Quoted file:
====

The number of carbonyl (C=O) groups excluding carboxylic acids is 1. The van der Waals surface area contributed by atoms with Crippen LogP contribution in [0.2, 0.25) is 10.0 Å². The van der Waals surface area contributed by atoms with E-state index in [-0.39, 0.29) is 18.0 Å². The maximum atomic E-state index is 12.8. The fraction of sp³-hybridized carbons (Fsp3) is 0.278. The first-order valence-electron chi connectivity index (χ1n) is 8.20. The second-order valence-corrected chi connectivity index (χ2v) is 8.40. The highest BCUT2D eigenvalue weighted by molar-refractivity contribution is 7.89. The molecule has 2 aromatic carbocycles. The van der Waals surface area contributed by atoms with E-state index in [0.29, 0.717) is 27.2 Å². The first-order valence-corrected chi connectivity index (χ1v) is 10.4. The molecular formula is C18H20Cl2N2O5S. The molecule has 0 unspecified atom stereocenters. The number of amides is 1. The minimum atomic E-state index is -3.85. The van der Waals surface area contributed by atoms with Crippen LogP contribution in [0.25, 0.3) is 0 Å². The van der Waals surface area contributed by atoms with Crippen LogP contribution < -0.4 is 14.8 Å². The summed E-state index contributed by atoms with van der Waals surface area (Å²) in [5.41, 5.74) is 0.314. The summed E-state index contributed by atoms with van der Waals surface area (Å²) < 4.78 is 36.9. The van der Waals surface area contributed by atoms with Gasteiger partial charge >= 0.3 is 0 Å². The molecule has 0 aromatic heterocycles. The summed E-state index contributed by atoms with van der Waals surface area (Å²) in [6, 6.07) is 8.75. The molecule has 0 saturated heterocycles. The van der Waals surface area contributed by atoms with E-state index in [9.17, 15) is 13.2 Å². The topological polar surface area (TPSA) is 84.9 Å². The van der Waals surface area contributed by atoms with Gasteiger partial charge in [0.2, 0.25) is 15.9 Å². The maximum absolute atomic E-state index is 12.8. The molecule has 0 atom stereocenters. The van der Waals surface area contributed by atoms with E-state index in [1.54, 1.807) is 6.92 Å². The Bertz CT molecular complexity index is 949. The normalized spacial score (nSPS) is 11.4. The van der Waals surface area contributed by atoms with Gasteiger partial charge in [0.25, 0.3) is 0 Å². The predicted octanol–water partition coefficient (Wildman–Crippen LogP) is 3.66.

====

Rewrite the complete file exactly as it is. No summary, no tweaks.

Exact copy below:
The number of carbonyl (C=O) groups excluding carboxylic acids is 1. The van der Waals surface area contributed by atoms with Crippen LogP contribution in [0.2, 0.25) is 10.0 Å². The van der Waals surface area contributed by atoms with E-state index in [-0.39, 0.29) is 18.0 Å². The maximum atomic E-state index is 12.8. The fraction of sp³-hybridized carbons (Fsp3) is 0.278. The first-order valence-electron chi connectivity index (χ1n) is 8.20. The second-order valence-corrected chi connectivity index (χ2v) is 8.40. The highest BCUT2D eigenvalue weighted by molar-refractivity contribution is 7.89. The molecule has 2 aromatic carbocycles. The van der Waals surface area contributed by atoms with E-state index in [0.29, 0.717) is 27.2 Å². The first-order valence-corrected chi connectivity index (χ1v) is 10.4. The molecular formula is C18H20Cl2N2O5S. The molecule has 0 unspecified atom stereocenters. The number of amides is 1. The minimum atomic E-state index is -3.85. The van der Waals surface area contributed by atoms with Crippen LogP contribution in [0.25, 0.3) is 0 Å². The van der Waals surface area contributed by atoms with Crippen LogP contribution < -0.4 is 14.8 Å². The summed E-state index contributed by atoms with van der Waals surface area (Å²) in [5.41, 5.74) is 0.314. The summed E-state index contributed by atoms with van der Waals surface area (Å²) < 4.78 is 36.9. The van der Waals surface area contributed by atoms with Gasteiger partial charge >= 0.3 is 0 Å². The molecule has 0 aromatic heterocycles. The summed E-state index contributed by atoms with van der Waals surface area (Å²) in [6, 6.07) is 8.75. The molecule has 0 saturated heterocycles. The van der Waals surface area contributed by atoms with E-state index in [9.17, 15) is 13.2 Å². The topological polar surface area (TPSA) is 84.9 Å². The van der Waals surface area contributed by atoms with Gasteiger partial charge in [0.2, 0.25) is 15.9 Å². The maximum absolute atomic E-state index is 12.8. The molecule has 0 atom stereocenters. The van der Waals surface area contributed by atoms with E-state index in [1.54, 1.807) is 6.92 Å². The Bertz CT molecular complexity index is 949. The normalized spacial score (nSPS) is 11.4. The van der Waals surface area contributed by atoms with Gasteiger partial charge in [0.25, 0.3) is 0 Å². The predicted octanol–water partition coefficient (Wildman–Crippen LogP) is 3.66.